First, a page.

Many if not most people do not like math. They will tell you they are “not a math person.” Perhaps you are one of these people. You took exactly as much math in school as they made you, and not ε more!

The problem with being “not a math person” is that math people enjoy a significant earnings premium over non-math people. Take a look at this list of the highest earning degrees (source):

- Petroleum Engineering
- Systems Engineering
- Chemical Engineering
- Actuarial Science
- Computer Science & Engineering
- Nuclear Engineering
- Electronics & Communications Engineering
- Electrical & Computer Engineering
- Computer Engineering
- Aeronautical Engineering
- Computer Science & Mathematics
- Physics & Mathematics
- Electrical Engineering
- Applied Mathematics

Noticing a pattern? Now take a look at the lowest earning degrees:

- Early Childhood Education
- Child & Family Studies
- Early Childhood & Elementary Education
- Child Development
- Human Services
- Social Work
- Therapeutic Recreation
- Human Development & Family Studies
- Youth Ministry
- Elementary Education

The high-earning degrees all use a ton of mathematical and analytical skills and the low-earning degrees all rely heavily on interpersonal and emotional skills. If you’re just not a “math person,” the world probably feels like a very unfair place, where others can earn a multiple of what you earn just for using the analytical abilities they were apparently born with.

I think many of us have a model of the world where mathematical ability is totally exogenous. Some people just have it and others don’t. But this doesn’t align with my experience or with that of my wife, who has tutored many a non-math person and discovered some interesting patterns.

My wife was a very popular tutor for some of the first-year math courses, including introductory calculus. Many students were willing to pay her quite a bit of money to tutor them every week for their entire semester.

So what was her secret? How was she able to coach struggling students to the point where they could pass their math courses?

In her words, they paid her to sit and “watch them do their homework.” She didn’t lecture. She didn’t come up with magical analogies to make tough concepts easy to understand. Her typical interaction went something like this.

Student: “I don’t know how to do this problem.”

Tutor: “OK, start by reading it to me.”

Believe it or not, sometimes this prompt was enough to get the student to understand the problem. They had just looked at the problem and, without fully reading it, decided they couldn’t do it.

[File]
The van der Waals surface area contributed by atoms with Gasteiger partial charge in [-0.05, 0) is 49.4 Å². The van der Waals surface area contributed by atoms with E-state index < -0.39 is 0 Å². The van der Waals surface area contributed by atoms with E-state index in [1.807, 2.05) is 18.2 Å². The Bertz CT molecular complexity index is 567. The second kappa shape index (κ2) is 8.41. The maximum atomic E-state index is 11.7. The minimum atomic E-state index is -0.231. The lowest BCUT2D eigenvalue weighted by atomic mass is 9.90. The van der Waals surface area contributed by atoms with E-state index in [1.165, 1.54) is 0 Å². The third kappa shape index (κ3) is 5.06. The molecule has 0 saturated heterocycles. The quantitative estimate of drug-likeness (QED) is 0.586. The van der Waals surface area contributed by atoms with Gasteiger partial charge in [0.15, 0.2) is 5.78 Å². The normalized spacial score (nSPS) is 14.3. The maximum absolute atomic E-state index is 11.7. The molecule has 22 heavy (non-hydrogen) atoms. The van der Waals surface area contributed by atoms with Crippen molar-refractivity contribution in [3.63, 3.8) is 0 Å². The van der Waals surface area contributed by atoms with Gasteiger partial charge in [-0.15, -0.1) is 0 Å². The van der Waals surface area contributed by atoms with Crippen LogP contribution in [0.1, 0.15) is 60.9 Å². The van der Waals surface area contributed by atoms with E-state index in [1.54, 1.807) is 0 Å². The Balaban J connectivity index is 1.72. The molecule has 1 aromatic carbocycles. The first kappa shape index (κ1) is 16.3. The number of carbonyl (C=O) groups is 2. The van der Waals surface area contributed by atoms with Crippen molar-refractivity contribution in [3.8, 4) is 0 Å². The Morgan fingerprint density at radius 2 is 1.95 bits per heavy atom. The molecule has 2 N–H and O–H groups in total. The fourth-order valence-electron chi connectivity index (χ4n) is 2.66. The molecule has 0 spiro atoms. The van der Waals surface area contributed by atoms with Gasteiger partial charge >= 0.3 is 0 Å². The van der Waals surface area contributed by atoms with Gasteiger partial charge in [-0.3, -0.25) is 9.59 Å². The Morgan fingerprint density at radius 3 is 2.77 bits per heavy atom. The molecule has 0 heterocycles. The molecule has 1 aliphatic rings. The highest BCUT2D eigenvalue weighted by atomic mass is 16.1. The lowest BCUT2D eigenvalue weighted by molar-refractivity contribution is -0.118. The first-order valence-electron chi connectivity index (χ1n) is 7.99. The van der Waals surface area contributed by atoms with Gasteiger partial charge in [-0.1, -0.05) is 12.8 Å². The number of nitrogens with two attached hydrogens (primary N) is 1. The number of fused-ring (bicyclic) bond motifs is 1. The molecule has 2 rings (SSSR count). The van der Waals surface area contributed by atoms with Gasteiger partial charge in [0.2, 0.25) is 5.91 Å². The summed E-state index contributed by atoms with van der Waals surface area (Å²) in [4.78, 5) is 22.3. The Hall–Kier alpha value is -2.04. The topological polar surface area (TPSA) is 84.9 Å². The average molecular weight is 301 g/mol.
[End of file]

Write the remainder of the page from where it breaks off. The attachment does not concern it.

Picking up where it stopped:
But in the cases where this one prompt wasn’t enough, the student would read the problem and my wife would prompt them again.

Tutor: “OK, what do you think the first step should be?”

Sometimes just prompting these students, struggling students, to think about the problems and what they should do next is enough for them to solve it. Other times, when there really is something they don’t know or are confused about, she would give them a little instruction and then let them complete the problem.

But a surprising amount of the time, the sole thing preventing students from solving their math homework amounts to them simply giving up on problems that they could solve with just minutes of effort! Among those degrees I listed above, the mathy ones were earning three to five times as much as the non-mathy ones,* so it would be quite the thing to opt out of that entire segment of the labour market just because you gave up on solving questions you had the knowledge and skills to solve.

Of course, some people have better inherent math skills than others; we can’t all be John von Neumann. But for two people with the same inherent math ability, if one of them gives up thirty seconds into every problem that would take them a minute to solve, and the other one keeps trying for the whole minute, the second has a much higher earning potential.

I have always done well in math classes. I did well in high school, I did well while getting my BSc, while getting my MA, and while completing the first half of my PhD. I passed my comprehensive exams and even got an award for the top score (tied with another student). Most people would hold me up as a model of a “math person.” The kind of person they think they aren’t and can’t be.

But I struggled in every one of those classes. I still struggle when doing math. I’ve been able to do it because I trained myself to keep struggling even if I have to do it for a long time to find the solution. Maybe if we stopped thinking about analytical thinking as something innate and started thinking of it more like sports. Nobody is born able to dribble a soccer ball or run a 10k or swim 20 laps, but the vast majority of people can work to that level with effort and training.

Most of us will never be sports champions, but unlike in sports where all the earnings accrue to the top of the top athletes, you can earn a significant monetary payoff as merely an above-average mathlete. You don’t have to be a von Neumann to complete a computer science degree, and the computer science majors I’ve met have people throwing job offers at them before their degrees are even finished.

* It would be a lower multiple if we considered all the jobs instead of just the top and bottom earners, but still significant.